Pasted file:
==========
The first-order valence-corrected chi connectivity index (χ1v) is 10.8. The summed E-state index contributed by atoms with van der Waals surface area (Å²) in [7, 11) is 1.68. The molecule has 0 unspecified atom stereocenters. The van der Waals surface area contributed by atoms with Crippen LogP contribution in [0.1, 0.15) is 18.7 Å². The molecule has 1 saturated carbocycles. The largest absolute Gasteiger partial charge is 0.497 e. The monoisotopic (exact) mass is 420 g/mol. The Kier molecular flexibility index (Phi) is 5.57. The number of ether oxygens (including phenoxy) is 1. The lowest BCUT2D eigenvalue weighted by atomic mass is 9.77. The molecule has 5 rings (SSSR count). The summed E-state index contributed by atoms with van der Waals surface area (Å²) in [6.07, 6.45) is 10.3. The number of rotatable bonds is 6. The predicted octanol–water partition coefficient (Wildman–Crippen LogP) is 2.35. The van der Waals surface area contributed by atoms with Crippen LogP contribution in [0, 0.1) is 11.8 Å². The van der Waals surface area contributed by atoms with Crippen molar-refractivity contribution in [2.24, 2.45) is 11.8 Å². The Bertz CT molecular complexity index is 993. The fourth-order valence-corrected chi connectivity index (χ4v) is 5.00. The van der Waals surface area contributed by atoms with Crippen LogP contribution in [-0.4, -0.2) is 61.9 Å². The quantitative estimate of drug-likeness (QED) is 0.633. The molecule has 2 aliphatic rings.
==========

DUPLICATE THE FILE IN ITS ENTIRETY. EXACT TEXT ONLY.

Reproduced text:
The first-order valence-corrected chi connectivity index (χ1v) is 10.8. The summed E-state index contributed by atoms with van der Waals surface area (Å²) in [7, 11) is 1.68. The molecule has 0 unspecified atom stereocenters. The van der Waals surface area contributed by atoms with Crippen LogP contribution in [0.1, 0.15) is 18.7 Å². The molecule has 1 saturated carbocycles. The largest absolute Gasteiger partial charge is 0.497 e. The monoisotopic (exact) mass is 420 g/mol. The Kier molecular flexibility index (Phi) is 5.57. The number of ether oxygens (including phenoxy) is 1. The lowest BCUT2D eigenvalue weighted by atomic mass is 9.77. The molecule has 5 rings (SSSR count). The summed E-state index contributed by atoms with van der Waals surface area (Å²) in [6.07, 6.45) is 10.3. The number of rotatable bonds is 6. The predicted octanol–water partition coefficient (Wildman–Crippen LogP) is 2.35. The van der Waals surface area contributed by atoms with Crippen LogP contribution in [0, 0.1) is 11.8 Å². The van der Waals surface area contributed by atoms with Crippen molar-refractivity contribution in [2.24, 2.45) is 11.8 Å². The Bertz CT molecular complexity index is 993. The fourth-order valence-corrected chi connectivity index (χ4v) is 5.00. The van der Waals surface area contributed by atoms with Crippen LogP contribution in [-0.4, -0.2) is 61.9 Å². The quantitative estimate of drug-likeness (QED) is 0.633. The molecule has 2 aliphatic rings.